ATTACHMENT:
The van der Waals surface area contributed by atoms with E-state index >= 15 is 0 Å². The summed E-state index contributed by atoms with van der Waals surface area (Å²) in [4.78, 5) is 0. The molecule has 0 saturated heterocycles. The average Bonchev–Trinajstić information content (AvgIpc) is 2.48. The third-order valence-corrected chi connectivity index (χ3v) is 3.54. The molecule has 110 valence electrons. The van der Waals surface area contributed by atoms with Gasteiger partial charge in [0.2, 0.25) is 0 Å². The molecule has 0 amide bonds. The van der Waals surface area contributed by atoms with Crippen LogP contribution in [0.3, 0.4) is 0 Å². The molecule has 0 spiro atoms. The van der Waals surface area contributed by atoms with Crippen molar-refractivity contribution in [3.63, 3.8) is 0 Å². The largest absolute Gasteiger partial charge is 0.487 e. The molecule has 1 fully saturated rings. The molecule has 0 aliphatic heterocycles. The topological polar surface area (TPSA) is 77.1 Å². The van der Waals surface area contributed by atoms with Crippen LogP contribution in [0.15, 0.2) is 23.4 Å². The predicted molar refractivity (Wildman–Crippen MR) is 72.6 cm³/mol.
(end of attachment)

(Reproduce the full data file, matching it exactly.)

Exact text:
The van der Waals surface area contributed by atoms with E-state index >= 15 is 0 Å². The summed E-state index contributed by atoms with van der Waals surface area (Å²) in [4.78, 5) is 0. The molecule has 0 saturated heterocycles. The average Bonchev–Trinajstić information content (AvgIpc) is 2.48. The third-order valence-corrected chi connectivity index (χ3v) is 3.54. The molecule has 110 valence electrons. The van der Waals surface area contributed by atoms with Gasteiger partial charge in [0.2, 0.25) is 0 Å². The molecule has 0 amide bonds. The van der Waals surface area contributed by atoms with Crippen LogP contribution in [0.3, 0.4) is 0 Å². The molecule has 0 spiro atoms. The van der Waals surface area contributed by atoms with Crippen molar-refractivity contribution in [3.63, 3.8) is 0 Å². The largest absolute Gasteiger partial charge is 0.487 e. The molecule has 1 fully saturated rings. The molecule has 0 aliphatic heterocycles. The topological polar surface area (TPSA) is 77.1 Å². The van der Waals surface area contributed by atoms with Crippen LogP contribution in [0.15, 0.2) is 23.4 Å². The predicted molar refractivity (Wildman–Crippen MR) is 72.6 cm³/mol.